These issues sit behind MIF’s central role in catalyzing the Manchester Arts and Sustainability Team (MAST). MIF were central in developing relationships between cultural organizations interested in sustainability and drawing in Julie’s Bicycle to offer support to the development of Manchester Cultural Leaders Environmental Forum (MCLEF) before it developed into MAST in 2012/2013. “It’s good that people are communicating with each other and that MIF is represented and not forgotten in the year and a half that we are not really around that much” (Gemma Saunders, 2013). Since late 2013 MIF have chaired the MAST group, working closely with other organizations such as Cornerhouse and Band on the Wall.
The Manchester International Festival is unashamedly, first and foremost, an international artistic event. In this, it appears highly successful. Its impact on the city can also be seen in economic terms through, for instance, the growing popularity of Manchester as a tourist and cultural destination. For some people in the city, it’s all good: the bourgeois buzz, the excitement, the transformation of the city into a cultural hive, the opportunity to participate in innovative new works, delivered on the doorstep. For others, perhaps those unable to afford the tickets despite the reduced prices for residents, they may recall the swelling visitor numbers, the increase in traffic or a sense of invasion by cultural elites. So much is placed on those 18 days that it is perhaps understandable that other cultural organizations in the city, particularly those with fewer resources or political clout, may feel crowded out.
But this is not a Festival that only engages with the city for 18 days a year. Bringing new collaborative, voluntary partnerships together such as MAST, supporting sustainable event management and commissioning cultural ecological projects as art, all illustrate that MIF has a sense of belonging to the city-region. MAST represents an emergent collective consciousness and leadership of the cultural sustainability agenda, represented also in the commitment of MIF to commission works which deliver on artistic integrity, whilst capturing the stories of our time.
This suggests that a future role for the Festival, particularly given the massive disparities in arts funding per head between the North and the South of the country, may be to provide a mentoring role in relation to smaller cultural or community initiatives to enable them to learn from MIF’s experiences.
The Festival is large, one of Manchester City Council’s selected strategic investments, and has a privileged position in the cultural mainstream in the city. There are multiple other cultural initiatives in the city and outside it which suggest a more alternative or radical rethinking of the relationship between art and ecology, a sub-cultural ecology that does not benefit from the resources or reputation of MIF. This suggests that a future role for the Festival, particularly given the massive disparities in arts funding per head between the North and the South of the country, may be to provide a mentoring role in relation to smaller cultural or community initiatives to enable them to learn from MIF’s experiences.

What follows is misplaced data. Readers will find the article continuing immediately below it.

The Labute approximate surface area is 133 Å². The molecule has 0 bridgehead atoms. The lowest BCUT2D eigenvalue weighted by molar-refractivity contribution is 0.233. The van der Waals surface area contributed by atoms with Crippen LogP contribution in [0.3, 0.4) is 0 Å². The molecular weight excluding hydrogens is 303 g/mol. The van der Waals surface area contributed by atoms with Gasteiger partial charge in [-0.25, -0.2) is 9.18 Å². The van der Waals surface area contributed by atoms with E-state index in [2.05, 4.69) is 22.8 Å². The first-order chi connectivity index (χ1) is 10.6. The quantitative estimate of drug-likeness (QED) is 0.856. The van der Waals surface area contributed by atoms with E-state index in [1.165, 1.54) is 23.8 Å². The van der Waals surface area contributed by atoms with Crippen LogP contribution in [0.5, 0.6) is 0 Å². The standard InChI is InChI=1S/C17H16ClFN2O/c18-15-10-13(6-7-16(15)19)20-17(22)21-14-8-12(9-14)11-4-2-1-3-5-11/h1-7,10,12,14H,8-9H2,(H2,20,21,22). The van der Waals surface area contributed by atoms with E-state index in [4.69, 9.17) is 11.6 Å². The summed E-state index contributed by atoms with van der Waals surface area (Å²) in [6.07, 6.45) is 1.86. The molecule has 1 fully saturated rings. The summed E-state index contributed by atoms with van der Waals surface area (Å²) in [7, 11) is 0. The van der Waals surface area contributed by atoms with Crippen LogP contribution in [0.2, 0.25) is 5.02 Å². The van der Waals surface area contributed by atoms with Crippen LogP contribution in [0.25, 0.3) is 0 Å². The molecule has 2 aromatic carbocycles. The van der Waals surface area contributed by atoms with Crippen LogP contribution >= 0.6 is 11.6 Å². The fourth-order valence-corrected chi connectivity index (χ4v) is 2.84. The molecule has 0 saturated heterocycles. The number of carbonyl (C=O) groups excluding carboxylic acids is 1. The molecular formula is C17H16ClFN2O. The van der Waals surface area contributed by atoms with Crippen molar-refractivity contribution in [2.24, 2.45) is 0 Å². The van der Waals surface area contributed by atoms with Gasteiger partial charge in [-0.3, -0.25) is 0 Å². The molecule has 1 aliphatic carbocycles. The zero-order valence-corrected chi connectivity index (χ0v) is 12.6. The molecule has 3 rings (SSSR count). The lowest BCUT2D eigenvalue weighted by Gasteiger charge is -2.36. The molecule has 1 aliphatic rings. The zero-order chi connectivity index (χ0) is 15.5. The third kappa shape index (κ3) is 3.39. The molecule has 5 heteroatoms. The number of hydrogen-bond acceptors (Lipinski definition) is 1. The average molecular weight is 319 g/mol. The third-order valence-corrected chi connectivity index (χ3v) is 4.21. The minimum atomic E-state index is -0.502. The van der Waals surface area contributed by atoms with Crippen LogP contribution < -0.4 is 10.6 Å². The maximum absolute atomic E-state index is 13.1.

But ‘can Festivals ever be green?’ Mark Briggs, in the Ecologist, argues that audience travel accounts for the greatest part of the carbon emissions. Co2penhagen in Denmark, an arts and music festival, was heralded as the world’s first CO2 neutral festival (http:www.co2penhagen.com). Its website makes great claims about the local sourcing of all energy using renewable sources. Yet the small-print notes that whilst they can ensure carbon neutrality for the three days of their festival, they cannot ensure this in the preparation phase, in relation to transportation or with food and drinks that are delivered and sold. In carbon terms, these are pretty significant omissions. To that extent, it could be argued that festivals can only ever tinker at the edges of actual carbon reduction. The real opportunity is through public engagement with the festival going audience.
The real opportunity is through public engagement with the festival going audience.
MIF have started along this long road, exploring alternative energy generation, dealing with waste and raising the profile of critical environmental issues. Through the environmental agenda, there is already evidence that the Festival is using its position to bring about broader change. It contributes a central part of the picture of how the city-region needs to transition to a more sustainable future and is highly visible within the city’s cultural landscape and ecology. To that extent its catalytic role, combined with a more collaborative ethos, suggests an alternative sense of responsibility that needs to be cultivated from large-scale public events, so they are both in and also for our cities.
*Interviews with Gemma Saunders, Jennifer Cleary and Vincent Walsh.
*‘Can Festivals ever be green?’, Mark Briggs, http://www.theecologist.org/green_green_living/out_and_about/1378954/can...
It also draws on work carried out for the Arts and Humanities Research Council ‘Cultural Intermediation’ project. It is part of a working paper in development for publication on Low Carbon Culture? as part of the Mistra Urban Futures research agenda.
Image Credit: Monika Lukasik
I am a Professorial Fellow in the Faculty of Social Sciences at the University of Sheffield. I describe myself as an interdisciplinary urbanist, interested in processes of transformation and change, particularly around governance and policy processes; the roles of universities in their urban environments; and the research-practice relationship.